Military court denies bail to suspect accused of defaming the King’s dog

The Military Court for a second time has denied bail to a factory worker accused under the lèse majesté law of defaming the King’s favourite dog.

The Military Court of Bangkok on Friday, 25 December 2015, denied bail to Thanakorn S. with a 900,000 baht guarantee after granting police permission to detain him in custody for a second period of 12 days with the possibility of further extensions.

According to Pawinee Chumsri, the suspect’s lawyer from Thai Lawyers for Human Rights (TLHR), the court reasoned that the interrogators objected to the bail request because investigations in the case are not yet complete.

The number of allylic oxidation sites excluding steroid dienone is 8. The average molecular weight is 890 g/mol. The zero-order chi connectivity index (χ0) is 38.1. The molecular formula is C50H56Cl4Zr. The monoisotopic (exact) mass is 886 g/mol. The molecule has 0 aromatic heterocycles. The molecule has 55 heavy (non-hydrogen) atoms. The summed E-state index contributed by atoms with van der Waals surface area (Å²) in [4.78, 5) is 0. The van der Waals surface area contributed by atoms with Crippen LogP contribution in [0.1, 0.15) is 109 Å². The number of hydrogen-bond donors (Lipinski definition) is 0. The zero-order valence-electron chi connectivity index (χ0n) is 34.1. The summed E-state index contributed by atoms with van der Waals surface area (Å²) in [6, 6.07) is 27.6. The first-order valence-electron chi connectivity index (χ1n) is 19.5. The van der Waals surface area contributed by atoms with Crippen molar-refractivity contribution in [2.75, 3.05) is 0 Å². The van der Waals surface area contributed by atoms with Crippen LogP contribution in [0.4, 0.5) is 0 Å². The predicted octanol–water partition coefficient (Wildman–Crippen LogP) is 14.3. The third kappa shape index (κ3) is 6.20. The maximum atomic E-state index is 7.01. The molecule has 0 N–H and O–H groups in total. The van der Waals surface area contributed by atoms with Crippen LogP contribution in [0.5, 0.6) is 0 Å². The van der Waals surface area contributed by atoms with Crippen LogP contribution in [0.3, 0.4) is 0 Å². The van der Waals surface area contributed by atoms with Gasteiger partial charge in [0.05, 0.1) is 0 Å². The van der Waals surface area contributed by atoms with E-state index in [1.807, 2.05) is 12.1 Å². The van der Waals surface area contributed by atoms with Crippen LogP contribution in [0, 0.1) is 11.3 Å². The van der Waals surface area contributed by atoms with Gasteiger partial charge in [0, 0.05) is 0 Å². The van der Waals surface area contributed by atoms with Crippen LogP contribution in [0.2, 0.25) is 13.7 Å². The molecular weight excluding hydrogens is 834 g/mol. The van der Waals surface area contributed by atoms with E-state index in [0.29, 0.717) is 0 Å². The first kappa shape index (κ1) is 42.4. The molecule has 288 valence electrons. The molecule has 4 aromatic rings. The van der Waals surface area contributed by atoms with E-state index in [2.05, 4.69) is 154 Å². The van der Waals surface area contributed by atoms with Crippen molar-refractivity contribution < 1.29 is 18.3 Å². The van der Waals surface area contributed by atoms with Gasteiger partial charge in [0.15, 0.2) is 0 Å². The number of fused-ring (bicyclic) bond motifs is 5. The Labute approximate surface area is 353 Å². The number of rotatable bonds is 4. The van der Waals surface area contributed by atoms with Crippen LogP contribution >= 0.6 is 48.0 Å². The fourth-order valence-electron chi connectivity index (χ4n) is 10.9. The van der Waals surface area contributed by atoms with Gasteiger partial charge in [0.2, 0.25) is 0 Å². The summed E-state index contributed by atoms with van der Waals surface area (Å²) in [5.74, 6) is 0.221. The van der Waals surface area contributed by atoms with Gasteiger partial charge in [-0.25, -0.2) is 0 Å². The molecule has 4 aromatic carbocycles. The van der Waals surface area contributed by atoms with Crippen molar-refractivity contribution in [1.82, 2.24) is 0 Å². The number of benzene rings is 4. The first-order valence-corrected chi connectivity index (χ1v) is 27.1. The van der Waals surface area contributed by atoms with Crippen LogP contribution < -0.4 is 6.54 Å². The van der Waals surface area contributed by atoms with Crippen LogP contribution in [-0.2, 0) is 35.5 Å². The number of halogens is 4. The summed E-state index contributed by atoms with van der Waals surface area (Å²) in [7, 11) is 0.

The Military Court permitted the first custody petition for Thanakorn on 14 December and rejected a 300,000 bail request submitted by his attorney, citing the severity of the case, as it is related to national security and the Thai monarchy, and flight risk.  

Thanakorn was arrested at his house in Samut Prakan Province on 8 December 2015 by military and police officers who invoked Section 44 of the Interim Constitution which gives the Head of the National Council for Peace and Order absolute authority to maintain national security.

The 27-year-old factory worker was charged under Article 112 of the Criminal Code, the lèse majesté law, for clicking ‘like’ on Facebook content deemed to defame the Thai monarchy, and Article 116, the sedition law, for posting an infographic on the Rajabhakti park corruption scandal.

Thai Lawyers for Human Rights (TLHR) reported that he is accused of lèse majesté for clicking ‘like’ and posting or sharing a message mocking Thong Daeng, a well-known female copper-coloured dog, the King’s favourite pet, and also pressing ‘like’ on a doctored image of the King and sharing it with hundreds of others online.